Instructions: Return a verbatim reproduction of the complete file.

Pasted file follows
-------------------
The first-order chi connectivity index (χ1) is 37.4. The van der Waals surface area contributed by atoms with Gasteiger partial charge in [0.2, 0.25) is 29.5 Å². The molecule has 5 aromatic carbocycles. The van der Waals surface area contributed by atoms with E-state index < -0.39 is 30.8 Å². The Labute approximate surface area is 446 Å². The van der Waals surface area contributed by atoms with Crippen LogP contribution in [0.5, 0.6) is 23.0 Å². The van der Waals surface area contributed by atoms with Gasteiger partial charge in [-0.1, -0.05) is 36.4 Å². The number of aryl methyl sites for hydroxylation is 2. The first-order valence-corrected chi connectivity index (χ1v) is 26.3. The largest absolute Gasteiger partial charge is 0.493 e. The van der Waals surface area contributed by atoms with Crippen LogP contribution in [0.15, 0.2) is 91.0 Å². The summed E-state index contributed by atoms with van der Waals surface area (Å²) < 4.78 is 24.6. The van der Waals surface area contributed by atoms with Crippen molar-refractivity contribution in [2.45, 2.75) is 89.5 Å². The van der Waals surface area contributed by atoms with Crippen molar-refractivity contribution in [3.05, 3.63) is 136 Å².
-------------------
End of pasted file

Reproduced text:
The first-order chi connectivity index (χ1) is 37.4. The van der Waals surface area contributed by atoms with Gasteiger partial charge in [0.2, 0.25) is 29.5 Å². The molecule has 5 aromatic carbocycles. The van der Waals surface area contributed by atoms with E-state index < -0.39 is 30.8 Å². The Labute approximate surface area is 446 Å². The van der Waals surface area contributed by atoms with Crippen LogP contribution in [0.5, 0.6) is 23.0 Å². The van der Waals surface area contributed by atoms with Gasteiger partial charge in [-0.1, -0.05) is 36.4 Å². The number of aryl methyl sites for hydroxylation is 2. The first-order valence-corrected chi connectivity index (χ1v) is 26.3. The largest absolute Gasteiger partial charge is 0.493 e. The van der Waals surface area contributed by atoms with Crippen LogP contribution in [0.15, 0.2) is 91.0 Å². The summed E-state index contributed by atoms with van der Waals surface area (Å²) < 4.78 is 24.6. The van der Waals surface area contributed by atoms with Crippen molar-refractivity contribution in [2.45, 2.75) is 89.5 Å². The van der Waals surface area contributed by atoms with Crippen molar-refractivity contribution in [3.05, 3.63) is 136 Å².